Please note that any income generated within insured (life and pension) funds is reinvested in the funds rather than paid out to investors.
Active or passive
A passive fund aims, before charges, to track or replicate the performance of an index (such as the FTSE 100) rather than trying to outperform it.
An actively managed fund aims to achieve returns that are above average, using fund manager expertise and experience to identify investments with the potential to outperform.
There’s no guarantee that actively managed funds will outperform passive funds, and they can also be more volatile than passive funds. Additionally, the research and analysis required means actively managed funds tend to be more expensive than passive funds.
Ethical and Shariah funds
You might want to invest according to your beliefs. Funds like ethical and Shariah funds invest your money according to specific selection criteria. As an example, an ethical fund might avoid investment in companies that are involved in weapons manufacture, tobacco products, gambling and nuclear power.
Some funds give you exposure to a particular sector such as technology, telecoms or natural resources. These can offer the potential for strong performance but, the more specialised your fund, the more risk you take as all of the money you have invested in that particular fund is completely exposed to one sector.
Here are some factors to consider when researching and comparing individual funds:
Every Standard Life fund has a rating based on its volatility (how much its value fluctuates). This varies depending on the asset classes, countries and types of companies the fund invests in. For example, political or economic instability could make it more risky to invest in a particular country.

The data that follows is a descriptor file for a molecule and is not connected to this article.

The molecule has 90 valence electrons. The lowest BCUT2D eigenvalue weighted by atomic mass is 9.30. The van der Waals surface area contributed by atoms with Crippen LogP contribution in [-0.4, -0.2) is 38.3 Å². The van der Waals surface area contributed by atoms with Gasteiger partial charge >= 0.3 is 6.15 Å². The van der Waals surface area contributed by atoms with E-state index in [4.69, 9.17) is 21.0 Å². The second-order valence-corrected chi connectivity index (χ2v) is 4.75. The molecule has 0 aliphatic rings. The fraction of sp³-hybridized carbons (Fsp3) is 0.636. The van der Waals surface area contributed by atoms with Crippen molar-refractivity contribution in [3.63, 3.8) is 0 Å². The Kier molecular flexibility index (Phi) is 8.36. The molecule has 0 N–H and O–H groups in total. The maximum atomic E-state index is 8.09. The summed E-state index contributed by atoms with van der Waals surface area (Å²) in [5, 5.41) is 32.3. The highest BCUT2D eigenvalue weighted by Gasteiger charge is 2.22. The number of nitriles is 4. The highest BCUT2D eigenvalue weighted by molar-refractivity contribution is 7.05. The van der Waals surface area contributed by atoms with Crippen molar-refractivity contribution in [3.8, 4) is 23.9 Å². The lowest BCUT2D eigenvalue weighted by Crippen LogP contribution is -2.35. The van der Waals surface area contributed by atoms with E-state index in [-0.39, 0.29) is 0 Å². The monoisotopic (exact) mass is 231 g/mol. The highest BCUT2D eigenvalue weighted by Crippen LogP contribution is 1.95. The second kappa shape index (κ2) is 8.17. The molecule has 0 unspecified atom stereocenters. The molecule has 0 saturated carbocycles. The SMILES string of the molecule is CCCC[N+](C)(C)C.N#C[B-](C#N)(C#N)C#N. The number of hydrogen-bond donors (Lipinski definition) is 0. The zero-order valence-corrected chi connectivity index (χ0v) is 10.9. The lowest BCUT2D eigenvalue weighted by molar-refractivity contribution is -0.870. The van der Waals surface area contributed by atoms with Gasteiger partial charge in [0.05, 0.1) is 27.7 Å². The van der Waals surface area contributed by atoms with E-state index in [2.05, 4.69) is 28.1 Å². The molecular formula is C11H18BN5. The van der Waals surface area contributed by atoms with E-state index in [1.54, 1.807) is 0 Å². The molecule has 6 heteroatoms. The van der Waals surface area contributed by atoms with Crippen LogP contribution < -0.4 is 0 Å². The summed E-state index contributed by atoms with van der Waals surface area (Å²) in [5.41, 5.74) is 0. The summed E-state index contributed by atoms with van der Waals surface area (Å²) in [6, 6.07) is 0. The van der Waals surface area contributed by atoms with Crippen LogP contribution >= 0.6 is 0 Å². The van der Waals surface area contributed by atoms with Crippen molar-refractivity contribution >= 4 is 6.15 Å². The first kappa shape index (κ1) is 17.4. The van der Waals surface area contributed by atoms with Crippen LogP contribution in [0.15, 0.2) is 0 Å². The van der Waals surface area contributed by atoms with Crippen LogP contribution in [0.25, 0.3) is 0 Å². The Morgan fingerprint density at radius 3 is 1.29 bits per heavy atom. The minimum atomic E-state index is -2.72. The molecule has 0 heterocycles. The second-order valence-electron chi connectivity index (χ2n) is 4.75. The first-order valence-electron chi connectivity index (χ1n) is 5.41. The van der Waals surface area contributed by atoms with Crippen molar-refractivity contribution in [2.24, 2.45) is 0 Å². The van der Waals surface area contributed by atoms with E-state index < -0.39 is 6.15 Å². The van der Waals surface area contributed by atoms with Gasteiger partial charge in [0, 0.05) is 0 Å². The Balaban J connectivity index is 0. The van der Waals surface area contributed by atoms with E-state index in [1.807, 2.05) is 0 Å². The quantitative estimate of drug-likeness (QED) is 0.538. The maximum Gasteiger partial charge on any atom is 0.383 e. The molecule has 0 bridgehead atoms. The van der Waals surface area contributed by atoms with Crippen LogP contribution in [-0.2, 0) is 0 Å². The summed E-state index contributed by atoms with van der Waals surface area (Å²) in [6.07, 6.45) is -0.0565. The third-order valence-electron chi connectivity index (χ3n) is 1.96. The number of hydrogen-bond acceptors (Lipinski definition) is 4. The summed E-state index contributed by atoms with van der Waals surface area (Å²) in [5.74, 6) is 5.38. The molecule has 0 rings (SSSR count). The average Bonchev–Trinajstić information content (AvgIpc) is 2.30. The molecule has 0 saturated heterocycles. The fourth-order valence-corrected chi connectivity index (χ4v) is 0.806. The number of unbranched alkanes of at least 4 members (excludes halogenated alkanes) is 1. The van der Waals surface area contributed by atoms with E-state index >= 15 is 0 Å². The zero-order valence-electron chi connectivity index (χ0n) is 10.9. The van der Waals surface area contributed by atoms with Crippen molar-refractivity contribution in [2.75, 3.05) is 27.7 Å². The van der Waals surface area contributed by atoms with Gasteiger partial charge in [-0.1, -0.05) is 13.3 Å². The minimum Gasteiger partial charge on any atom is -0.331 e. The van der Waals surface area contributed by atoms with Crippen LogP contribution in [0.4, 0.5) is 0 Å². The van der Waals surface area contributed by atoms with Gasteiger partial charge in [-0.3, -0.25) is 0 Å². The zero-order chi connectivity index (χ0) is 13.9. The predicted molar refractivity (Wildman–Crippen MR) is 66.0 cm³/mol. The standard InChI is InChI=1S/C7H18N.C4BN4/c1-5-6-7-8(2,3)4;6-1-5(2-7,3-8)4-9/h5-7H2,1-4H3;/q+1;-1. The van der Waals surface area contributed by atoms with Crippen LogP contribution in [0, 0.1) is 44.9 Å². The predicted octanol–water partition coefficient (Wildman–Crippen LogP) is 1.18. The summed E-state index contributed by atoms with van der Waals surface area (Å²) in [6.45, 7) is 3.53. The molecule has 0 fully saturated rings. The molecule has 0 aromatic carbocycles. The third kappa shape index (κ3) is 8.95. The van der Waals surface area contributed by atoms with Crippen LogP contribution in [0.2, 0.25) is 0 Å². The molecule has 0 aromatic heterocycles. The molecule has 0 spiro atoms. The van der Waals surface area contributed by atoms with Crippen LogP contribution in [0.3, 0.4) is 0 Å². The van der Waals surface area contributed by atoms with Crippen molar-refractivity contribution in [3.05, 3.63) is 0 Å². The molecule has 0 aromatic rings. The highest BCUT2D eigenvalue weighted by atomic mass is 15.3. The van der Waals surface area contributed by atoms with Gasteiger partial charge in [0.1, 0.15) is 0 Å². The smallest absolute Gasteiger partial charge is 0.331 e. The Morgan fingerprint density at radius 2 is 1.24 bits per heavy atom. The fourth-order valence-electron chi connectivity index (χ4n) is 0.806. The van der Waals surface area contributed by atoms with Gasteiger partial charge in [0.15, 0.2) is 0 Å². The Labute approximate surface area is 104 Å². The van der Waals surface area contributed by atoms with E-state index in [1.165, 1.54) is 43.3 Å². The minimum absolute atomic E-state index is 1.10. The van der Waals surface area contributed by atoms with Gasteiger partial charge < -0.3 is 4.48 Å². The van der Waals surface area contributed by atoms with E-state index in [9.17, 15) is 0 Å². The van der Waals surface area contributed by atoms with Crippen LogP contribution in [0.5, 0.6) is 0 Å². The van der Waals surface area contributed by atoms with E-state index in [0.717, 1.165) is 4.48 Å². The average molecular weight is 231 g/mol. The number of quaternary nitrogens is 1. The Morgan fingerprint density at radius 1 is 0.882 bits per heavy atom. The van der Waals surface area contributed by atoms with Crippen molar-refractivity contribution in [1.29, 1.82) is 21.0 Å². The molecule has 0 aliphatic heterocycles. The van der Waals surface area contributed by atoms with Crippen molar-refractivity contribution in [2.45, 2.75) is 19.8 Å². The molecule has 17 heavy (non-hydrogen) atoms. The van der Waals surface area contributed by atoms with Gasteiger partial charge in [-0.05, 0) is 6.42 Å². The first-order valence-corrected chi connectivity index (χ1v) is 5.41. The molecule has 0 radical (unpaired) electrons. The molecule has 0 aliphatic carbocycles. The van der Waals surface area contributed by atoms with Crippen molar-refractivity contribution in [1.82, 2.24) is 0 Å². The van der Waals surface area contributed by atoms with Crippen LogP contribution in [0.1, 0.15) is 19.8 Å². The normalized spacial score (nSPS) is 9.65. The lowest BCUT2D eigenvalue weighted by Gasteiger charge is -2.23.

Past performance can tell you how a fund has performed. Some funds can also be compared against a sector or benchmark index. But often it's more relevant to consider how a fund has performed against its aims and objectives. Remember, even good past performance is not a guarantee of future performance. Investments fluctuate and it may be worth less than you invested.
Funds have different charges to reflect the cost of running them. These can include the cost of research and analysis as well as buying and selling the assets.
To spread your risk, you should consider having a portfolio which invests in a broad spread of asset classes. Then you won't need to rely on the performance of a single investment or asset class.
You can build your own portfolio by investing in a number of funds or you can use one of these options to get diversification within a single fund:
- Managed funds
These are normally managed by a single fund manager, who will choose the mix of assets that make up the fund on your behalf.
- Multi-manager funds
These invest in a range of funds from a variety of fund managers, aiming to select the best managers and mix of assets on your behalf.
MyFolio funds are 25 carefully constructed investment portfolios, managed by Standard Life Investments, which reflect different investment styles, risk levels and asset mixes. For more information about the MyFolio range, see the 'MyFolio Funds customer guide'.
What to do next
The funds available for you to invest in depend on the product you choose. To find out which funds are available through our different products, visit our Savings and investments product pages.